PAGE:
The end of the year will bring the end of power production for three of Germany’s final six operating nuclear power plants. The 1,410-MW Brokdorf unit in Schleswig-Holstein, the 1,360-MW Grohnde unit in Lower Saxony, and the 1,288-MW Gundremmingen C unit in Bavaria will all be permanently taken off the gird on Dec. 31. That will leave three nuclear reactors in operation in Germany—the 1,335-MW Emsland unit in Lower Saxony, the 1,410-MW Isar 2 unit in Bavaria, and the 1,310-MW Neckarwestheim 2 unit in Baden-Württemberg. All three of the remaining units are slated to close by the end of 2022.
The nuclear phaseout in Germany has been planned for more than a decade. In May 2011, Germany’s then-Chancellor Angela Merkel officially endorsed the idea. Merkel had been a nuclear power supporter and actually overturned a phaseout policy enacted by a previous administration, but after the Fukushima disaster, her position changed. The decision to phaseout nuclear kicked the country’s Energiewende (or energy transition) into high gear.
Prior to the disaster, nuclear power had supplied about 23% of Germany’s electricity needs. Eight of Germany’s 17 reactors that were operational at the start of 2011 were officially retired in August 2011. Most of those were commissioned in the late 1970s and were never restarted after being taken offline following the events in Japan. Of the remaining units, Grafenrheinfeld was permanently shut down in June 2015, six months ahead of schedule because plant owner E.ON said it was not profitable to continue operating. Gundremmingen B was retired at the end of 2017, and Philippsburg 2 was removed from service at the end of 2019, leaving six German units remaining. The six reactors supplied about 11.4% of Germany’s gross electricity production in 2020, with the units averaging a respectable 88.7% capacity factor.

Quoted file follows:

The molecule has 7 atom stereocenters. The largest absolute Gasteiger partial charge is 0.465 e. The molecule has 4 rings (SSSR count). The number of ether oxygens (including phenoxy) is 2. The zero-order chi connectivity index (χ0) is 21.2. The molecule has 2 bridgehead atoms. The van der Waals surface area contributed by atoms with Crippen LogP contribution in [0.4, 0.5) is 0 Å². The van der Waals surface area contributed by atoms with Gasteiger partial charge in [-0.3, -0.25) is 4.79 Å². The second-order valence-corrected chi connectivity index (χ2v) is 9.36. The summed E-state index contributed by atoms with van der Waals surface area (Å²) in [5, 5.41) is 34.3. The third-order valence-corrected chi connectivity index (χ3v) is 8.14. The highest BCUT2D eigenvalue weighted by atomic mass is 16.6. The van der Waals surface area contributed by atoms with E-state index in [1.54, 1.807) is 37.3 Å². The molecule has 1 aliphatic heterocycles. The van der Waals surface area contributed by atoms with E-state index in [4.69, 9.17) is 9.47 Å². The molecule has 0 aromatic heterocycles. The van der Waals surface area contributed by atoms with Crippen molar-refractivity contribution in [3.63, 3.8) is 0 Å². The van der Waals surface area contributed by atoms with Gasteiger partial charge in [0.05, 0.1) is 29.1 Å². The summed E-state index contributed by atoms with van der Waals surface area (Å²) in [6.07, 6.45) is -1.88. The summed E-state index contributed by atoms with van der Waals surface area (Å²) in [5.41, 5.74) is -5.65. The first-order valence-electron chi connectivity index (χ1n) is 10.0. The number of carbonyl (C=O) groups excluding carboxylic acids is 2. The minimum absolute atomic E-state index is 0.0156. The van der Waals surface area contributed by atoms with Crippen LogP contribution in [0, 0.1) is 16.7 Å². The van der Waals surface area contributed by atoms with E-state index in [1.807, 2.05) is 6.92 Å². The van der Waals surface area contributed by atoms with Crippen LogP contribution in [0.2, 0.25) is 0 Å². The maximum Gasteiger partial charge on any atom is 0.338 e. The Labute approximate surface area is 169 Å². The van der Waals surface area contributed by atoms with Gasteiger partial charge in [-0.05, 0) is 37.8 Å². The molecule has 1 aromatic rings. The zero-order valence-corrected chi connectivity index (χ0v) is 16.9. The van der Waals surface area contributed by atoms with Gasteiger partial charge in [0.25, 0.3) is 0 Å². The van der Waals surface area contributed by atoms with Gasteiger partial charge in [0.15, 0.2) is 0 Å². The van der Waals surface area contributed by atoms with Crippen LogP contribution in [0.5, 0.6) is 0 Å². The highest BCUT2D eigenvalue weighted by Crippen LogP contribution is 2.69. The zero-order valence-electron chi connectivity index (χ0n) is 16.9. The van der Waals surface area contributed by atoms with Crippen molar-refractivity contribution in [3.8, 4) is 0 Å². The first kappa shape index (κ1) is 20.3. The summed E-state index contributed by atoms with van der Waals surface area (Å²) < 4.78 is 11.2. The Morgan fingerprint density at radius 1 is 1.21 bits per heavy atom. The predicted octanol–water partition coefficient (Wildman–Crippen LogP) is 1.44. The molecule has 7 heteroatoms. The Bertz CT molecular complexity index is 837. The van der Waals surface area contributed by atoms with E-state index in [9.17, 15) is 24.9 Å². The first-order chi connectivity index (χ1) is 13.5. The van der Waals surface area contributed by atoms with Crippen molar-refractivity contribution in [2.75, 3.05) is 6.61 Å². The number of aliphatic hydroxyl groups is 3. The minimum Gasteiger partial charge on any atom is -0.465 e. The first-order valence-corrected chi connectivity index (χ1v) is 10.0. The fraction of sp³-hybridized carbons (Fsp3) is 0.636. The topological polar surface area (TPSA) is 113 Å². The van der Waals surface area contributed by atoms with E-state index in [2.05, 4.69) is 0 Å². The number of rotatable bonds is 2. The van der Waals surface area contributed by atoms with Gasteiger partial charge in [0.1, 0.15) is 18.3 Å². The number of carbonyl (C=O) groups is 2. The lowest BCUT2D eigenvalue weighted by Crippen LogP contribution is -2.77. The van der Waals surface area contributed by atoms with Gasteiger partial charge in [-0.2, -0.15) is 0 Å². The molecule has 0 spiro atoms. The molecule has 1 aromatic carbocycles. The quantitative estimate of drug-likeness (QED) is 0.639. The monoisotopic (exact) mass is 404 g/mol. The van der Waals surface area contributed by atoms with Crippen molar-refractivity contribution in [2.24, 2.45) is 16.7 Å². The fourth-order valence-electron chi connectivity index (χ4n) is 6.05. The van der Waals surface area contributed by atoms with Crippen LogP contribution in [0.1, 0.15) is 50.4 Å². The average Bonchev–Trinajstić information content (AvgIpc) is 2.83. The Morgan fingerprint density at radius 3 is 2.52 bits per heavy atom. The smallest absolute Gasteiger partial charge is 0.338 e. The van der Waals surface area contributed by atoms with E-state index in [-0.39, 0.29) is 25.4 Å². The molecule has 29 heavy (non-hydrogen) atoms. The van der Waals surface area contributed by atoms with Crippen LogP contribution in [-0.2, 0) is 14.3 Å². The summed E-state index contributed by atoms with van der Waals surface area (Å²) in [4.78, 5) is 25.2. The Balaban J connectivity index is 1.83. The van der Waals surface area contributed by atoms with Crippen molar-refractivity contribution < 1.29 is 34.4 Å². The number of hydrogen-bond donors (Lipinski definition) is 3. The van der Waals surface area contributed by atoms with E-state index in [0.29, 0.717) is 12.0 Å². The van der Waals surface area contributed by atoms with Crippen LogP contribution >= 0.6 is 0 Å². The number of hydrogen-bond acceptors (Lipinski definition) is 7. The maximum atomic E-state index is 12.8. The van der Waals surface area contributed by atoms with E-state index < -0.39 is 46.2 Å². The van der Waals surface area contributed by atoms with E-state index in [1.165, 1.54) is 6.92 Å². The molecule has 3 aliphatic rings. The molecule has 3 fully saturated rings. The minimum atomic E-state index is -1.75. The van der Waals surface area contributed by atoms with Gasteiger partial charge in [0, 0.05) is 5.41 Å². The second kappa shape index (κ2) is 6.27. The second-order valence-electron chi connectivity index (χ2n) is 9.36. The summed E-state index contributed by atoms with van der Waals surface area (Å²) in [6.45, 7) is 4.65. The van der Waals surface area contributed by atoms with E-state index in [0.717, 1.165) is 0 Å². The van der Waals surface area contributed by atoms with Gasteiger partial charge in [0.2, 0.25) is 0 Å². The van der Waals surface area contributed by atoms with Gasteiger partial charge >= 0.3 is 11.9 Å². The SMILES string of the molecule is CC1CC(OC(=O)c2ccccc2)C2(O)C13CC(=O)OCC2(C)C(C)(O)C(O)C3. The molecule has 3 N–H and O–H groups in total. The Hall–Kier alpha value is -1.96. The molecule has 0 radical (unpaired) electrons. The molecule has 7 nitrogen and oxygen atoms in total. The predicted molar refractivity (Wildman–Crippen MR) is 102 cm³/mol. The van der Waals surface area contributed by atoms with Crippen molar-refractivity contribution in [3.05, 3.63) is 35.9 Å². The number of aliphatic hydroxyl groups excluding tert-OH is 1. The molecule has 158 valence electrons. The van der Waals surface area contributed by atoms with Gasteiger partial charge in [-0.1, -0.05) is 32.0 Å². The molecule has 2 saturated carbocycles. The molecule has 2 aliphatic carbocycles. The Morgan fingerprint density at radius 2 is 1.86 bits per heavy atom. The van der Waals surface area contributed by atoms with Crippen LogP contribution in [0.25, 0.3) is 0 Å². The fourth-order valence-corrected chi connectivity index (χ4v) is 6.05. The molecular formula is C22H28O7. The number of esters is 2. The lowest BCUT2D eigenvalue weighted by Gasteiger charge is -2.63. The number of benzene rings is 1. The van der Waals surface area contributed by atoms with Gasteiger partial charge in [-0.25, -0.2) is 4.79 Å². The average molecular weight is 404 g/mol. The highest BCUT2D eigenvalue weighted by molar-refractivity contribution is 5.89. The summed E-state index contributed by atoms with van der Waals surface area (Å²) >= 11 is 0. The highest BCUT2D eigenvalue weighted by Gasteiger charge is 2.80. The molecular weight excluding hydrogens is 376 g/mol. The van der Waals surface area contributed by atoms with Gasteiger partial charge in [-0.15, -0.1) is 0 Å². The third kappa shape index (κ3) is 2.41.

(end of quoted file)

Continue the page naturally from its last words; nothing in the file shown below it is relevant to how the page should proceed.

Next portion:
Germany is not the only country in Europe that is closing nuclear plants. Belgium will shutter all seven of its operable reactors by 2025. The 5.93-GW fleet of pressurized water reactors—operated by Engie subsidiary Electrabel—comprise four reactors at the Doel plant in Flanders and three reactors at the Tihange site in Wallonia. All of the units came online between 1974 and 1985.
Belgium passed a law in 2003 to gradually phase out nuclear energy for the industrial production of power, but amendments in 2013 and 2015 extended the lives of Doel 1 and 2, and Tihange 1. The decision to close all of the units was reached on Dec. 23 as part of a political compromise by the country’s seven-party government coalition and marks a new phase for its energy trajectory. Nuclear power may still be part of the country’s energy future, however; as leaders have indicated that they will keep options open for small modular reactors. Belgium, a major European trade and transport hub, has relied on nuclear power for nearly half its generated power since 1990.
Spain has also indicated that it will phase out nuclear power from its energy mix. Nuclear power held a 22.5% share of the country’s power generation mix in 2020, but that is expected to decrease to 7.8% by 2030, according to some estimates. Spain, which has seven operating reactors, will begin closing units in 2027. Four units are scheduled to be closed by 2030, while the other three will shut down by 2035.
Meanwhile, France, which has long relied on reactors to supply more than 70% of its electricity needs, has been planning for several years to reduce its dependence on nuclear power. In a strategy originally rolled out in 2015, the share of nuclear energy in the electricity supply was to be limited to 50% by 2025. The deadline was later extended to 2035 when the pace of renewable energy development lagged expectations.
To reach the goal, it was expected that 14 of the country’s then-operating 58 reactors would be shuttered. The first two units to be removed from service were at the Fessenheim plant located in eastern France on the border with Germany. They were closed in February 2020 and June 2020, respectively.
Since then, President Emmanuel Macron has indicated that nuclear power is vital to keeping France’s power prices “reasonable.” In a televised address in November, Macron said he supports construction of new reactors. “We are going, for the first time in decades, to relaunch the construction of nuclear reactors in our country and continue to develop renewable energies,” he said. Still, there are no indications that energy policy changes are forthcoming, so France could simply be planning to replace old units with new reactors as retirements are warranted.
—Aaron Larson is POWER’s executive editor (@AaronL_Power, @POWERmagazine). POWER Senior Associate Editors Sonal Patel and Darrell Proctor contributed to this article.